It’s easy to grow wearisome of the mundane. Doing tomorrow what I’m doing today which is what I did yesterday. Brings to mind rats racing and hamsters wheeling. Doesn’t God want me to do more for him than the “same old same old”?

Maybe. Maybe not.

Catholic priest and author Henri Nouwen observes,

“The largest part of Jesus’ life was hidden. Jesus lived with his parents in Nazareth, ‘under their authority’ (Luke 2:51), and there ‘increased in wisdom, in stature, and in favour with God and with people’ (Luke 2:52). When we think about Jesus we mostly think about his words and miracles, his passion, death, and resurrection, but we should never forget that before all of that Jesus lived a simple, hidden life in a small town, far away from all the great people, great cities, and great events. Jesus’ hidden life is very important for our own spiritual journeys. If we want to follow Jesus by words and deeds in the service of his Kingdom, we must first of all strive to follow Jesus in his simple, unspectacular, and very ordinary hidden life.”1

In an August 17, 1956 letter to a Mrs. Van Deusen C. S. Lewis strikes a similar tone though much more succinctly and humorously:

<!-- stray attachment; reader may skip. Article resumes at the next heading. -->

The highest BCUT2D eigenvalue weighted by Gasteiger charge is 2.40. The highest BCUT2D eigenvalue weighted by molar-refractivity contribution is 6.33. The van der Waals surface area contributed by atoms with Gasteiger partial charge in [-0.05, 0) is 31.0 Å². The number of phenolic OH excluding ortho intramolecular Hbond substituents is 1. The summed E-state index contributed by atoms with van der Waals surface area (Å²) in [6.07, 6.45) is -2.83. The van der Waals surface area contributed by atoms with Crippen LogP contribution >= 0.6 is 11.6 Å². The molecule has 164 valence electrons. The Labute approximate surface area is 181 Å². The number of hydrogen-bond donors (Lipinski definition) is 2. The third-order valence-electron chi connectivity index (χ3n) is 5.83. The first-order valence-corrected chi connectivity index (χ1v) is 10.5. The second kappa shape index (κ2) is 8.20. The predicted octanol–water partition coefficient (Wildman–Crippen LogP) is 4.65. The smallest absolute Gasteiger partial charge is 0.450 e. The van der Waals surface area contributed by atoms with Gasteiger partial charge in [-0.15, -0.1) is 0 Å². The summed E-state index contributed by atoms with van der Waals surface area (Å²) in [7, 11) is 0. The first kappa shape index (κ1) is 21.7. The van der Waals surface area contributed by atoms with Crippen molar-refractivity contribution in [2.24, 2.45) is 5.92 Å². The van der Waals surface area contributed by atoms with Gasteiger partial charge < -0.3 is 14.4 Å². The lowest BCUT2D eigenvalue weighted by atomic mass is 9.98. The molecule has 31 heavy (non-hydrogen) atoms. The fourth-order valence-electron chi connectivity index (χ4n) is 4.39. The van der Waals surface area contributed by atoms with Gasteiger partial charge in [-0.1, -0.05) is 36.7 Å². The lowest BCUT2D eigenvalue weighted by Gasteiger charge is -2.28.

“It would be a pity if when He came He found me thinking about my vocation at a moment when I would have been better employed writing a letter, making a bed, entertaining a bore—or something quite dull and obvious.”2

I thought for a moment I could be better employed than writing this blog. What was I thinking?

“So, whether you eat or drink, or whatever you do, do all to the glory of God.” – 1 Corinthians 10:31

1. Henri J. Nouwen, Bread for the Journey: A Daybook of Wisdom and Faith (Grand Rapids: Zondervan, 2006), devotion for August 12.

2. Walter Hooper, ed., The Collected Letters of C. S. Lewis: Narnia, Cambridge, and Joy 1950-1963, Vol. III (New York: HarperSanFrancisco, 2007), 781.


Thank you for visiting. This blog is the result of a lifetime of reading C. S. Lewis and a desire to sit down opposite him over a cup of tea seeking his advice. His responses are based on his letters and books.

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